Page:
In this wrongful job termination suit, bifurcated first as to liability, the core of the claim is that defendant, a large savings institution with over 800 employees, is liable to plaintiff under an implied contract doctrine based on an employee manual, all as enunciated in Woolley v. Hoffmann-La Roche, 99 N.J. 284 mod. 101 N.J. 10 (1985).
A prior oral ruling in this nonjury trial disposed of the various factual issues; the court having concluded that plaintiff had contract rights under defendant's manual as per Woolley,
supra; that defendant failed to follow the required procedures and further, it found that defendant had terminated plaintiff's job without good cause. An additional claim by plaintiff that the supervisory officer involved had tortiously interfered with his employment rights, thus giving rise to a claim of punitive damages, was rejected by the court.
This opinion addresses the defense by Carteret that notwithstanding all of the findings above, the Woolley v. La Roche contract doctrine is inapplicable here, because it is preempted by federal law and the regulations that control defendant as a federal savings and loan institution. The claim is that the Home Owner's Loan Act, 12 U.S.C.A. §§ 1461 et seq. (HOLA) and the Federal Home Loan Bank Board (board), the regulatory agency thereunder, oversee member institutions such as defendant and that the act (HOLA) and the board's regulations have completely preempted all phases of federal savings and loan activity. While case law elsewhere and in the federal system have addressed the issue, the point is a novel one here in New Jersey.
A brief history reveals that plaintiff was hired by defendant in March 1984 and that he received, as all defendant's employees did, a company employee manual. He was a middle-level manager and received a $33,000 per annum salary. His job was terminated in September 1984 and as indicated, the firing was without good cause and without any semblance of compliance by Carteret with the manual's performance and termination procedures, etc.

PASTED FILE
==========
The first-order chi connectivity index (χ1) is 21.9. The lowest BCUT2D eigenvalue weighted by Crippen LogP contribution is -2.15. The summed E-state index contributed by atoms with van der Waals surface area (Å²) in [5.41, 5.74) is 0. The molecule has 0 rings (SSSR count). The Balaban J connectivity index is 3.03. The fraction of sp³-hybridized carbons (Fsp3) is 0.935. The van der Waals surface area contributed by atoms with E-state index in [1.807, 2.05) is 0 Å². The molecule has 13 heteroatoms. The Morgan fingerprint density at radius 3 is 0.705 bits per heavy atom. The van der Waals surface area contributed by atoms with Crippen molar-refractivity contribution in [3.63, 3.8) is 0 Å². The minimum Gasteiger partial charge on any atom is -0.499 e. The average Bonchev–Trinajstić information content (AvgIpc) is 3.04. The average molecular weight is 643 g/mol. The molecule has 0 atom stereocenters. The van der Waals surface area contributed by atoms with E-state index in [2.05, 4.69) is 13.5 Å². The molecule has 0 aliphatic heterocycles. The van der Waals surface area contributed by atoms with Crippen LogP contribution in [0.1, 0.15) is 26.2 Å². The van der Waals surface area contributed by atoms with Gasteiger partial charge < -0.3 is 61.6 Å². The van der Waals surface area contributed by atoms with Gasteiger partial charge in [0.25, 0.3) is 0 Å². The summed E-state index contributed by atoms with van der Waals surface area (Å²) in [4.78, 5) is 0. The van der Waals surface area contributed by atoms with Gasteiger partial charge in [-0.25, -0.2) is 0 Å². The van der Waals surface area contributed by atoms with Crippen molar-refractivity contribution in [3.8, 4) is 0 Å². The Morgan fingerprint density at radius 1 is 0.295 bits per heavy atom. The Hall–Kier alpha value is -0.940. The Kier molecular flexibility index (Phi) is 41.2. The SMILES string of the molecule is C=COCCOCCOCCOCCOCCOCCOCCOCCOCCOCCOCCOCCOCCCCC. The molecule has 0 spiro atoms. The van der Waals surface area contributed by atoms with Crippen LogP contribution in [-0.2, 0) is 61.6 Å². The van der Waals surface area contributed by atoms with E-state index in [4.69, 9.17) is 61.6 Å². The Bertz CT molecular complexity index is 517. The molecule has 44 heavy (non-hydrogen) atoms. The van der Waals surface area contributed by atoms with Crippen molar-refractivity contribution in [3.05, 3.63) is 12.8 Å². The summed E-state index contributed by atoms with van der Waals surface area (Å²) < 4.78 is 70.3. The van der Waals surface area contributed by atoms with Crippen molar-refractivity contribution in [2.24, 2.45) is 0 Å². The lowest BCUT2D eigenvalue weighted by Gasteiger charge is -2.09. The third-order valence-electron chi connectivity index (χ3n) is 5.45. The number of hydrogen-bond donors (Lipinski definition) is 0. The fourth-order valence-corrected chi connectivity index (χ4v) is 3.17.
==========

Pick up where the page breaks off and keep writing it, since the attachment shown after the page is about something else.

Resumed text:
Defendant has been a federal savings and loan association operating under the aegis of the HOLA for many years. In September 1983 it became "re-chartered" which in essence, made it into a public company. It changed its name from savings and loan association to savings bank in January 1986. The HOLA which became law in 1933 authorizes the board to regulate member savings and loans such as defendant and to issue regulations thereunder. That board not only regulates
institutions such as defendant, but also institutions under the Home Loan Bank Act, 12 U.S.C.A. §§ 1421 et seq., as well as being the regulatory agency for several other federal banking and financing statutes.
The thrust of Carteret's claim is that by reason of a certain regulation, 12 C.F.R. § 563.39 "employment contracts," the board has preempted the whole area of employee rights as to member institutions and thus the implied contract right established in Woolley, supra, is barred as well. It relies generally on the broad preemption principles outlined by the United States Supreme Court in Fidelity Federal S & L Assn. v. de la Cuesta, 458 U.S. 141, 102 S. Ct. 3014, 73 L. Ed. 2d 664 (1982) and specifically on Berry v. American Federal Savings, 730 P. 2d 905 (Colo.App.1986), which case defendant contends is a direct on point precedent to the case at bar. The issue is classic federal versus state preemption and therefore the court's function is to examine the federal statute and regulations in order to determine the congressional and regulatory agency intent as to this area of federal savings and loan employee rights.
Fidelity Federal, supra, teaches us that the HOLA and its regulations will preempt and nullify any conflicting state law. A conflict will arise, for example, when compliance with both federal and state regulations is a physical impossibility. See Florida Lime & Avocado Growers, Inc. v. Paul, 373 U.S. 132, 83 S. Ct. 1210, 10 L. Ed. 2d 248 (1963). Also, a conflict arises when the state law stands as an obstacle to the accomplishment and execution of the purposes of Congress. See Hines v. Davidowitz, 312 U.S. 52, 61 S. Ct. 399, 85 L. Ed. 581 (1941). In Fidelity Federal, supra, the issue was a concise and narrow one -- whether the board's regulation empowering members to include due-on-sale clauses in their loan instruments preempted local law which limited the enforcement of such clauses only when the institution demonstrated that a ...